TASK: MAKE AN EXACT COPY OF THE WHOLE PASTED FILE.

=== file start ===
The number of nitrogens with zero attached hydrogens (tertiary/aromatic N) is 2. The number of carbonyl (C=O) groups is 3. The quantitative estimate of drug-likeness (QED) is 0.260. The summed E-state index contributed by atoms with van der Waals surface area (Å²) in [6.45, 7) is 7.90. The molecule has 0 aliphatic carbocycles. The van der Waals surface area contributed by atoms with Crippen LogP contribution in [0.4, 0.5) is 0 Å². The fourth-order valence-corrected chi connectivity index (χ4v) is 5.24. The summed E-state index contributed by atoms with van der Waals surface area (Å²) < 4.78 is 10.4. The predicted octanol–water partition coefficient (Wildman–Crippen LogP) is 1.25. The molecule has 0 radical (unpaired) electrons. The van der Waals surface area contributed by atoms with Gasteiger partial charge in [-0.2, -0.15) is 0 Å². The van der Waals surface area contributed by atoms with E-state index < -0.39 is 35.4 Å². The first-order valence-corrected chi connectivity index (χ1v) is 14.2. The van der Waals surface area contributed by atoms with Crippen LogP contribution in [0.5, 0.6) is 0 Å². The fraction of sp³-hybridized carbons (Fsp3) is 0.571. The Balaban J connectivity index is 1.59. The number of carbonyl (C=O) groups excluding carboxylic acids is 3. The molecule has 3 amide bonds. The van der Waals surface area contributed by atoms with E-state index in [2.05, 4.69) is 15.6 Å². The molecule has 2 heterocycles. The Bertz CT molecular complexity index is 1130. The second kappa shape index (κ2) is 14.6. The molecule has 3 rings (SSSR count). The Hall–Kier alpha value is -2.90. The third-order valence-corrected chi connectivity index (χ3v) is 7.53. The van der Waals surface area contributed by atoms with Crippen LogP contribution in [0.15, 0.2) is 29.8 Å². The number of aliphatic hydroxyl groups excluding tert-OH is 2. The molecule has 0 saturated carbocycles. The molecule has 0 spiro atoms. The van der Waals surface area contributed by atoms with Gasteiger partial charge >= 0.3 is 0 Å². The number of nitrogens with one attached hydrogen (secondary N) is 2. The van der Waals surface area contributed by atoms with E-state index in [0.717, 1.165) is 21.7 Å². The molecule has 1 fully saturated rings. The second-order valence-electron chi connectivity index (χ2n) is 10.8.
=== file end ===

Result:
The number of nitrogens with zero attached hydrogens (tertiary/aromatic N) is 2. The number of carbonyl (C=O) groups is 3. The quantitative estimate of drug-likeness (QED) is 0.260. The summed E-state index contributed by atoms with van der Waals surface area (Å²) in [6.45, 7) is 7.90. The molecule has 0 aliphatic carbocycles. The van der Waals surface area contributed by atoms with Crippen LogP contribution in [0.4, 0.5) is 0 Å². The fourth-order valence-corrected chi connectivity index (χ4v) is 5.24. The summed E-state index contributed by atoms with van der Waals surface area (Å²) < 4.78 is 10.4. The predicted octanol–water partition coefficient (Wildman–Crippen LogP) is 1.25. The molecule has 0 radical (unpaired) electrons. The van der Waals surface area contributed by atoms with Gasteiger partial charge in [-0.2, -0.15) is 0 Å². The van der Waals surface area contributed by atoms with E-state index < -0.39 is 35.4 Å². The first-order valence-corrected chi connectivity index (χ1v) is 14.2. The van der Waals surface area contributed by atoms with Crippen LogP contribution in [0.5, 0.6) is 0 Å². The fraction of sp³-hybridized carbons (Fsp3) is 0.571. The Balaban J connectivity index is 1.59. The number of carbonyl (C=O) groups excluding carboxylic acids is 3. The molecule has 3 amide bonds. The van der Waals surface area contributed by atoms with E-state index in [2.05, 4.69) is 15.6 Å². The molecule has 2 heterocycles. The Bertz CT molecular complexity index is 1130. The second kappa shape index (κ2) is 14.6. The molecule has 3 rings (SSSR count). The Hall–Kier alpha value is -2.90. The third-order valence-corrected chi connectivity index (χ3v) is 7.53. The van der Waals surface area contributed by atoms with Crippen LogP contribution in [0.15, 0.2) is 29.8 Å². The number of aliphatic hydroxyl groups excluding tert-OH is 2. The molecule has 0 saturated carbocycles. The molecule has 0 spiro atoms. The van der Waals surface area contributed by atoms with Gasteiger partial charge >= 0.3 is 0 Å². The number of nitrogens with one attached hydrogen (secondary N) is 2. The van der Waals surface area contributed by atoms with E-state index in [0.717, 1.165) is 21.7 Å². The molecule has 1 fully saturated rings. The second-order valence-electron chi connectivity index (χ2n) is 10.8.